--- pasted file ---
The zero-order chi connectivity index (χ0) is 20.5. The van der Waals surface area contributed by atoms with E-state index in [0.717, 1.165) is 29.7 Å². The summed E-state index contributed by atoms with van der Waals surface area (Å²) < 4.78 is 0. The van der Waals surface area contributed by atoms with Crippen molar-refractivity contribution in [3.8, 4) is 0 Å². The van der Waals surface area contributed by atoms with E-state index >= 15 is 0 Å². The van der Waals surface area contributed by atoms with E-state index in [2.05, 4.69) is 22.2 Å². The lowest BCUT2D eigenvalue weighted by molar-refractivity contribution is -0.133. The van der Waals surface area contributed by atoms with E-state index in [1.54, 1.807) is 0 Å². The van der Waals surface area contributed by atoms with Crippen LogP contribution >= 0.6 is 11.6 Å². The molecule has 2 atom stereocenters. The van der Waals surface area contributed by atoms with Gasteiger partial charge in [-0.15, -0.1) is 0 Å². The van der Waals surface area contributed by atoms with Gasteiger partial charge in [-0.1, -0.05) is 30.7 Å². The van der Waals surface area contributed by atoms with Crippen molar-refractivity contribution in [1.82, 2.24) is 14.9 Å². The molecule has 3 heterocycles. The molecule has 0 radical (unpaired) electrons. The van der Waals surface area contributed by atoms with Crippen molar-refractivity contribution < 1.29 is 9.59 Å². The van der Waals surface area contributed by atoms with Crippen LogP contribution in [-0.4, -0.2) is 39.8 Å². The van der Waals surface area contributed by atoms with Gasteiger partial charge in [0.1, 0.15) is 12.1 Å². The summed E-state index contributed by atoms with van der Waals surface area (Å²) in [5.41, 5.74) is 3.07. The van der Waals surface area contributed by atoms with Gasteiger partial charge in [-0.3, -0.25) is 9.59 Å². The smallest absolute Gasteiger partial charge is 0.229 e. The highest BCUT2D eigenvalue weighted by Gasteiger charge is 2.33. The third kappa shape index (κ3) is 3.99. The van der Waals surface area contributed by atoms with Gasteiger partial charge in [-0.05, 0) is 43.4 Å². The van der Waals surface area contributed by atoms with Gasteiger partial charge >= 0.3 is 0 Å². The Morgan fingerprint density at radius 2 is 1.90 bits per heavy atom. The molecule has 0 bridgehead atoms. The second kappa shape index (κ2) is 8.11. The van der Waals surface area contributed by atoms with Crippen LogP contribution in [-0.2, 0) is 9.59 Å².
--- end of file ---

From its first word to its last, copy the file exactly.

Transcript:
The zero-order chi connectivity index (χ0) is 20.5. The van der Waals surface area contributed by atoms with E-state index in [0.717, 1.165) is 29.7 Å². The summed E-state index contributed by atoms with van der Waals surface area (Å²) < 4.78 is 0. The van der Waals surface area contributed by atoms with Crippen molar-refractivity contribution in [3.8, 4) is 0 Å². The van der Waals surface area contributed by atoms with E-state index >= 15 is 0 Å². The van der Waals surface area contributed by atoms with E-state index in [2.05, 4.69) is 22.2 Å². The lowest BCUT2D eigenvalue weighted by molar-refractivity contribution is -0.133. The van der Waals surface area contributed by atoms with E-state index in [1.54, 1.807) is 0 Å². The van der Waals surface area contributed by atoms with Crippen LogP contribution >= 0.6 is 11.6 Å². The molecule has 2 atom stereocenters. The van der Waals surface area contributed by atoms with Gasteiger partial charge in [-0.15, -0.1) is 0 Å². The van der Waals surface area contributed by atoms with Gasteiger partial charge in [-0.1, -0.05) is 30.7 Å². The van der Waals surface area contributed by atoms with Crippen molar-refractivity contribution in [1.82, 2.24) is 14.9 Å². The molecule has 3 heterocycles. The molecule has 0 radical (unpaired) electrons. The van der Waals surface area contributed by atoms with Crippen molar-refractivity contribution < 1.29 is 9.59 Å². The van der Waals surface area contributed by atoms with Crippen LogP contribution in [-0.4, -0.2) is 39.8 Å². The van der Waals surface area contributed by atoms with Gasteiger partial charge in [0.1, 0.15) is 12.1 Å². The summed E-state index contributed by atoms with van der Waals surface area (Å²) in [5.41, 5.74) is 3.07. The van der Waals surface area contributed by atoms with Gasteiger partial charge in [-0.3, -0.25) is 9.59 Å². The smallest absolute Gasteiger partial charge is 0.229 e. The highest BCUT2D eigenvalue weighted by Gasteiger charge is 2.33. The third kappa shape index (κ3) is 3.99. The van der Waals surface area contributed by atoms with Gasteiger partial charge in [-0.05, 0) is 43.4 Å². The van der Waals surface area contributed by atoms with Gasteiger partial charge >= 0.3 is 0 Å². The Morgan fingerprint density at radius 2 is 1.90 bits per heavy atom. The molecule has 0 bridgehead atoms. The second kappa shape index (κ2) is 8.11. The van der Waals surface area contributed by atoms with Crippen LogP contribution in [-0.2, 0) is 9.59 Å².